The church must take right ground in regard to politics. Do not suppose, now, that I am going to preach a political sermon, or that I wish to have you join and get up a Christian party in politics. No, I do not believe in that. But the time has come that Christians must vote for honest men, and take consistent ground in politics, or the Lord will curse them. They must be honest men themselves, and instead of voting for a man because he belongs to their party, Bank or Anti-Bank, Jackson, or Anti-Jackson, they must find out whether he is honest and upright, and fit to be trusted. They must let the world see that the church will uphold no man in office, who is known to be a knave, or an adulterer, or a Sabbath-breaker, or a gambler. Such is the spread of intelligence and the facility of communication in our country, that every man can know for whom he gives his vote. And if he will give his vote only for honest men, the country will be obliged to have upright rulers. . . . As on the subject of slavery and temperance, so on this subject, the church must act right or the country will be ruined. God cannot sustain this free and blessed country, which we love and pray for, unless the church will take right ground. Politics are a part of religion in such a country as this, and Christians must do their duty to the country as a part of their duty to God. It seems sometimes as if the foundations of the nation were becoming rotten, and Christians seem to act as if they thought God did not see what they do in politics. But I tell you, he does see it, and he will bless or curse this nation, according to the course they take. (from here)

Was Finney right? Is politics part of the religion in a country such as this? All I know is that who we vote for reflects a moral choice. When fail to vote for the welfare of our family, friends, neighbors, and countrymen — when we vote selfishly — God cannot sustain us as a free and blessed country.

Noah Webster is famous as a lexicographer for his commitment to education. He stated our obligation as voters this way.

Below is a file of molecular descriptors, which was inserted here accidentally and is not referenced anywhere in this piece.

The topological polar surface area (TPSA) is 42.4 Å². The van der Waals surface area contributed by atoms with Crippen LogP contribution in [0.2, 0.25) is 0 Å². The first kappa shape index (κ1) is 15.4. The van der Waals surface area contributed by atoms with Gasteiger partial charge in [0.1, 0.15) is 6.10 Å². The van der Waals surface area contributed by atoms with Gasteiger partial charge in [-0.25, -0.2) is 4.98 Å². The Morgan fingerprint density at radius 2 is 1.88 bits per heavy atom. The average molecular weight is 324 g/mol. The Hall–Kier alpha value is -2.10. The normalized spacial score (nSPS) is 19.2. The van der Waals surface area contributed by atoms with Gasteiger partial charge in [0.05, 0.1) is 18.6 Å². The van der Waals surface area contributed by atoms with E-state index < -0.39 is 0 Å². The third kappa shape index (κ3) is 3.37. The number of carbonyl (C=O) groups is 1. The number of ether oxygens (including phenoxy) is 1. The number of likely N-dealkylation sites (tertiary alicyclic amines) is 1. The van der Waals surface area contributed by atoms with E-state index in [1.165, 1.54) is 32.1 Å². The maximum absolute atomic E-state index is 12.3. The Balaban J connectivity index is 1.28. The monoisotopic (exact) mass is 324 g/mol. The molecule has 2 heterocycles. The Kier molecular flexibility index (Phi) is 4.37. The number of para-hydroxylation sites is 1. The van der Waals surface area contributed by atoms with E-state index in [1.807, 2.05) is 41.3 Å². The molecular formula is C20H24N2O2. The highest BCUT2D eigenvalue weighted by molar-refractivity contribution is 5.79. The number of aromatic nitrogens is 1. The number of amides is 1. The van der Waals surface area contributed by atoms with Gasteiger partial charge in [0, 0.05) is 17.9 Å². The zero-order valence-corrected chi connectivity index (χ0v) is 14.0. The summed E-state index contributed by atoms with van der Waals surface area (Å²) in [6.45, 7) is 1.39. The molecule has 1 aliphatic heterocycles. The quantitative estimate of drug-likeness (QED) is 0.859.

When you become entitled to exercise the right of voting for public officers, let it be impressed on your mind that God commands you to choose for rulers, “just men who will rule in the fear of God.” The preservation of government depends on the faithful discharge of this duty; if the citizens neglect their duty and place unprincipled men in office, the government will soon be corrupted; laws will be made, not for the public good so much as for selfish or local purposes; corrupt or incompetent men will be appointed to execute the laws; the public revenues will be squandered on unworthy men; and the rights of the citizens will be violated or disregarded. If a republican government fails to secure public prosperity and happiness, it must be because the citizens neglect the divine commands, and elect bad men to make and administer the laws. (from here)

So what should we do? How should we select good leaders? Fortunately for us, the Bible offers us some good advice. A couple of thousand years ago, here is what the Apostle Paul told a young protegé about selecting leaders for the church in Ephesus, which was then a corrupt city.

1 Timothy 3:1-7 Good News Translation (GNT)

Leaders in the Church

This is a true saying: If a man is eager to be a church leader, he desires an excellent work. A church leader must be without fault; he must have only one wife, be sober, self-controlled, and orderly; he must welcome strangers in his home; he must be able to teach; he must not be a drunkard or a violent man, but gentle and peaceful; he must not love money; he must be able to manage his own family well and make his children obey him with all respect. For if a man does not know how to manage his own family, how can he take care of the church of God? He must be mature in the faith, so that he will not swell up with pride and be condemned, as the Devil was. He should be a man who is respected by the people outside the church, so that he will not be disgraced and fall into the Devil’s trap.

We tend to overlook Paul’s advice and think only of church leaders. Yet our nation’s borders envelope thousands of churches. Our political leaders ensure the morality of our laws. Like it or not, our leaders impose their values upon society. When our leaders are immoral, they endanger our own values and the values of our family, friends and country.

We also may think of Paul’s advice as quaint, not appropriate for today.  For example, when Paul wrote this passage, he wrote to people who would not have seriously considered women as leaders. Paul, however, appointed women to positions of trust, and he readily accepted their help. As 1 Corinthians 9 explains, Paul adapted to the culture of each people he visited. He wanted people to listen to when he preach the Gospel, not argue over side issues.

1 Corinthians 9:22-23 Good News Translation (GNT)

22 Among the weak in faith I become weak like one of them, in order to win them. So I become all things to all people, that I may save some of them by whatever means are possible.

23 All this I do for the gospel’s sake, in order to share in its blessings.